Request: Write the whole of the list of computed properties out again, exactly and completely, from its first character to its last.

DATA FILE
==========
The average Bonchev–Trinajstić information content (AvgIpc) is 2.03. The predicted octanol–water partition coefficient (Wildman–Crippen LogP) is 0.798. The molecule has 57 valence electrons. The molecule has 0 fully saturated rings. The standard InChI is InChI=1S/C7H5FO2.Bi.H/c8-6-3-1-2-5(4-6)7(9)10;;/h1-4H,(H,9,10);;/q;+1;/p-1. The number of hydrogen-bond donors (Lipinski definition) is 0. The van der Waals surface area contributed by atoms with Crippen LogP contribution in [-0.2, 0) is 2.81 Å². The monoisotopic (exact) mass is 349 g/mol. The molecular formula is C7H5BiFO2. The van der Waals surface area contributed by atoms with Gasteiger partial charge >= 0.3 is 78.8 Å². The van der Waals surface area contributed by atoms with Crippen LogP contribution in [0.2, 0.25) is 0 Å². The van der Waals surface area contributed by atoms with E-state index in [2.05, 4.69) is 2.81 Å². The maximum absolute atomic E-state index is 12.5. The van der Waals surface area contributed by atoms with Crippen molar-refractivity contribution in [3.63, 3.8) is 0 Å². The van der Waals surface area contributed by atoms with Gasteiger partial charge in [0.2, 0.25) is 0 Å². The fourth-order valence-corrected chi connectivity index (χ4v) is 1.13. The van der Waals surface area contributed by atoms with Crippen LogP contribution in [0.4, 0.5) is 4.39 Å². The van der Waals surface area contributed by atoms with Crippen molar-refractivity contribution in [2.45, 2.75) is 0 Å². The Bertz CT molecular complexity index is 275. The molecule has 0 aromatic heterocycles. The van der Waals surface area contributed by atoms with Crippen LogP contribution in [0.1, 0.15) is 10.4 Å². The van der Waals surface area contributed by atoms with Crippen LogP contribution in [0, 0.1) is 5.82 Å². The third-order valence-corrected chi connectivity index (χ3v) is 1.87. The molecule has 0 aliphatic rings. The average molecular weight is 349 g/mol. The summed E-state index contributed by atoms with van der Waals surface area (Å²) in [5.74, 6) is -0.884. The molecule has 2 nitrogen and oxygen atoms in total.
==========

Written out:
The average Bonchev–Trinajstić information content (AvgIpc) is 2.03. The predicted octanol–water partition coefficient (Wildman–Crippen LogP) is 0.798. The molecule has 57 valence electrons. The molecule has 0 fully saturated rings. The standard InChI is InChI=1S/C7H5FO2.Bi.H/c8-6-3-1-2-5(4-6)7(9)10;;/h1-4H,(H,9,10);;/q;+1;/p-1. The number of hydrogen-bond donors (Lipinski definition) is 0. The van der Waals surface area contributed by atoms with Crippen LogP contribution in [-0.2, 0) is 2.81 Å². The monoisotopic (exact) mass is 349 g/mol. The molecular formula is C7H5BiFO2. The van der Waals surface area contributed by atoms with Gasteiger partial charge >= 0.3 is 78.8 Å². The van der Waals surface area contributed by atoms with Crippen LogP contribution in [0.2, 0.25) is 0 Å². The van der Waals surface area contributed by atoms with E-state index in [2.05, 4.69) is 2.81 Å². The maximum absolute atomic E-state index is 12.5. The van der Waals surface area contributed by atoms with Crippen molar-refractivity contribution in [3.63, 3.8) is 0 Å². The van der Waals surface area contributed by atoms with Gasteiger partial charge in [0.2, 0.25) is 0 Å². The fourth-order valence-corrected chi connectivity index (χ4v) is 1.13. The van der Waals surface area contributed by atoms with Crippen LogP contribution in [0.4, 0.5) is 4.39 Å². The van der Waals surface area contributed by atoms with Crippen molar-refractivity contribution in [2.45, 2.75) is 0 Å². The Bertz CT molecular complexity index is 275. The molecule has 0 aromatic heterocycles. The van der Waals surface area contributed by atoms with Crippen LogP contribution in [0.1, 0.15) is 10.4 Å². The van der Waals surface area contributed by atoms with Crippen LogP contribution in [0, 0.1) is 5.82 Å². The third-order valence-corrected chi connectivity index (χ3v) is 1.87. The molecule has 0 aliphatic rings. The average molecular weight is 349 g/mol. The summed E-state index contributed by atoms with van der Waals surface area (Å²) in [5.74, 6) is -0.884. The molecule has 2 nitrogen and oxygen atoms in total.